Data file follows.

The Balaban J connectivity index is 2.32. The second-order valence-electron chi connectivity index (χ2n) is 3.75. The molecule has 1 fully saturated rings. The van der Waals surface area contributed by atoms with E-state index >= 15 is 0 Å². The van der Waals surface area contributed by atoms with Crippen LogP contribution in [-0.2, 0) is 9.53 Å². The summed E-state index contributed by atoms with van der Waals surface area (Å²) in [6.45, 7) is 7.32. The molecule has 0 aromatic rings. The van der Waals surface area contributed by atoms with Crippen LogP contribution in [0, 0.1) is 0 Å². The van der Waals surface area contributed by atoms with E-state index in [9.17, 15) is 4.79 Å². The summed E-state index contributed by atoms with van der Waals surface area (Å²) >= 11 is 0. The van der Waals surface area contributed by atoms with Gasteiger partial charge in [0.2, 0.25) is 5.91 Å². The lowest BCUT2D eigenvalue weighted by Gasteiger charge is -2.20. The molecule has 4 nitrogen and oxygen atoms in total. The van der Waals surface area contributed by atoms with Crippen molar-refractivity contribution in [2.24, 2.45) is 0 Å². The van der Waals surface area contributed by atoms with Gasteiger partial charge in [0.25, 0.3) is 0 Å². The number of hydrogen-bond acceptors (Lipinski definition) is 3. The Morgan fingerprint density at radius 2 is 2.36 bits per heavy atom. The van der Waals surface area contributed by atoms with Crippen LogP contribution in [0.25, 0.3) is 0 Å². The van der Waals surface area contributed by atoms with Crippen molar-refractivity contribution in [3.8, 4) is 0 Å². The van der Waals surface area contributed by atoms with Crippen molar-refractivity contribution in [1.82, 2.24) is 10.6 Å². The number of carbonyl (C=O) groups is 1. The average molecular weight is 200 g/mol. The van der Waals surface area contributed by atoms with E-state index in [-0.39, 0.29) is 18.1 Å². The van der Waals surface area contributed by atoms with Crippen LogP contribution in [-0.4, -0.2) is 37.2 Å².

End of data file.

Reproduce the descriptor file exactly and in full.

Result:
The Balaban J connectivity index is 2.32. The second-order valence-electron chi connectivity index (χ2n) is 3.75. The molecule has 1 fully saturated rings. The van der Waals surface area contributed by atoms with E-state index >= 15 is 0 Å². The van der Waals surface area contributed by atoms with Crippen LogP contribution in [-0.2, 0) is 9.53 Å². The summed E-state index contributed by atoms with van der Waals surface area (Å²) in [6.45, 7) is 7.32. The molecule has 0 aromatic rings. The van der Waals surface area contributed by atoms with Crippen LogP contribution in [0, 0.1) is 0 Å². The van der Waals surface area contributed by atoms with E-state index in [9.17, 15) is 4.79 Å². The summed E-state index contributed by atoms with van der Waals surface area (Å²) >= 11 is 0. The van der Waals surface area contributed by atoms with Gasteiger partial charge in [0.2, 0.25) is 5.91 Å². The lowest BCUT2D eigenvalue weighted by Gasteiger charge is -2.20. The molecule has 4 nitrogen and oxygen atoms in total. The van der Waals surface area contributed by atoms with Crippen molar-refractivity contribution in [2.24, 2.45) is 0 Å². The van der Waals surface area contributed by atoms with Gasteiger partial charge in [0.25, 0.3) is 0 Å². The number of hydrogen-bond acceptors (Lipinski definition) is 3. The Morgan fingerprint density at radius 2 is 2.36 bits per heavy atom. The van der Waals surface area contributed by atoms with Crippen LogP contribution in [0.25, 0.3) is 0 Å². The van der Waals surface area contributed by atoms with Crippen molar-refractivity contribution in [3.8, 4) is 0 Å². The van der Waals surface area contributed by atoms with Crippen molar-refractivity contribution in [1.82, 2.24) is 10.6 Å². The number of carbonyl (C=O) groups is 1. The average molecular weight is 200 g/mol. The van der Waals surface area contributed by atoms with E-state index in [-0.39, 0.29) is 18.1 Å². The van der Waals surface area contributed by atoms with Crippen LogP contribution in [-0.4, -0.2) is 37.2 Å².